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Compensatory Sweating and Quality of Life After Sympathicotomy for Hyperhidrosis and Facial Blushing

By: Hratch Karamanoukian, MD and Raffy Karamanoukian, MD

July 30, 2008

Sympathicotomy (Sympathetic Chain Division) For Hyperhidrosis and Facial Blushing and Postoperative Quality of Life and Likelihood of Developing Compensatory Sweating

Dr. Krasna and colleagues from the Division of Thoracic Surgery, Department of Surgery, University of Maryland School of Medicine, Baltimore, Maryland have published a retrospective analysis of clinical outcomes following sympathicotomy for hyperhidrosis and facial blushing. 232 patients with at least 6 month follow-up were included in this study, published in the Annals of Thoracic Surgery, volume 85 (2008). Preoperative and postoperative quality-of-life indices (range, 0 to 3) were used to measure impact of surgery, and comparisons were indexed to preoperative symptoms. Postoperative compensatory sweating was analyzed with respect to the level(s) of sympathetic chain division. In hyperhidrosis patients, mean preoperative quality-of-life index was 2.0 and postoperative quality-of-life index was 0.4 . Facial blushers had preoperative and postoperative quality-of-life index of 2.6 and 1.0, respectively – meaning improvement. Significant compensatory sweating was seen in 33% patients overall and occurred in 29% of patients with palmar symptoms, 26% of axillary hyperhidrosis patients, and 42% of patients with facial blushing.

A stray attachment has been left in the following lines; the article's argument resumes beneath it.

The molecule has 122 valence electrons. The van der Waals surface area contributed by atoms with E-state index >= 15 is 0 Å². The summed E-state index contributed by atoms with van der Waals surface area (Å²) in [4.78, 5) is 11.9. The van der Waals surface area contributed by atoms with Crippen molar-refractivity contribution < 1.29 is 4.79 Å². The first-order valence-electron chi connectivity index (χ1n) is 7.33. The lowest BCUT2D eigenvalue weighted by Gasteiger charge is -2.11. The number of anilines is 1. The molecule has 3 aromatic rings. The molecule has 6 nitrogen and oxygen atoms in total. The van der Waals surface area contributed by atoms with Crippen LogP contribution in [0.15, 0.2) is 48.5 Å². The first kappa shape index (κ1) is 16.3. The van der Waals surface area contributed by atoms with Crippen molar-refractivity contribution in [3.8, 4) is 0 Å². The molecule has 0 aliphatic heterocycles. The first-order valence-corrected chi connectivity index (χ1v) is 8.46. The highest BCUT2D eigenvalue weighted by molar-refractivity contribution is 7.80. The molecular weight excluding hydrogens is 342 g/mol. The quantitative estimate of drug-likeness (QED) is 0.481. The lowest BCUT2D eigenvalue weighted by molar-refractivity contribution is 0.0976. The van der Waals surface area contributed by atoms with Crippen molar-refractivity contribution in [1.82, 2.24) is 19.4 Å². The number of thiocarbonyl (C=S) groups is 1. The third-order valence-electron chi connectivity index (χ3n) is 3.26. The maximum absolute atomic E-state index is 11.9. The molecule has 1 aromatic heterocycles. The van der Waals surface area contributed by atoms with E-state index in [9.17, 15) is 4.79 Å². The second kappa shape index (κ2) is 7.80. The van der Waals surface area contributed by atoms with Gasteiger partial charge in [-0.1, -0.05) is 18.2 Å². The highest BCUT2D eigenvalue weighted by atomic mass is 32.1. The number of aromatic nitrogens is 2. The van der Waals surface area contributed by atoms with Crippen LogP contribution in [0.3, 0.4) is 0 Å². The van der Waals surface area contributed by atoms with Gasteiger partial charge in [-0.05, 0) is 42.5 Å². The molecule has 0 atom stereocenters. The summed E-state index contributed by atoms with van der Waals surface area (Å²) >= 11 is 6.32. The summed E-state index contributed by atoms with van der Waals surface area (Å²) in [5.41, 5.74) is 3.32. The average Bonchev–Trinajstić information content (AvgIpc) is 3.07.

Dr. Krasna has concluded from this important study that “significant improvement in quality of life can result from surgery for hyperhidrosis. However, the incidence of postoperative compensatory sweating may be dependent on the level of sympathicotomy performed. The choice of sympathicotomy level(s) should be directed toward reducing the incidence of significant compensatory sweating while simultaneously ensuring relief of primary preoperative symptoms”.

Dr. Karamanoukian’s note – Compensatory sweating in this study for facial blushing and hyperhidrosis occurred in 45 % of patients and as noted was more likely the higher the level of sympathicotomy and number of levels of sympathetic chain division.

For more information about hyperhidrosis and facial blushing go to to email Dr. H Karamanoukian with questions; to contact Dr. Raffy go to


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For more information about hyperhidrosis (excessive sweating) , as well as surgical and non-surgical hyperhidrosis treatment options, contact Dr. Karamanoukian at The Center for Excessive Sweating, a National Center of Excellence for Hyperhidrosis Treatment by email or by phone at (716) 839-3638.

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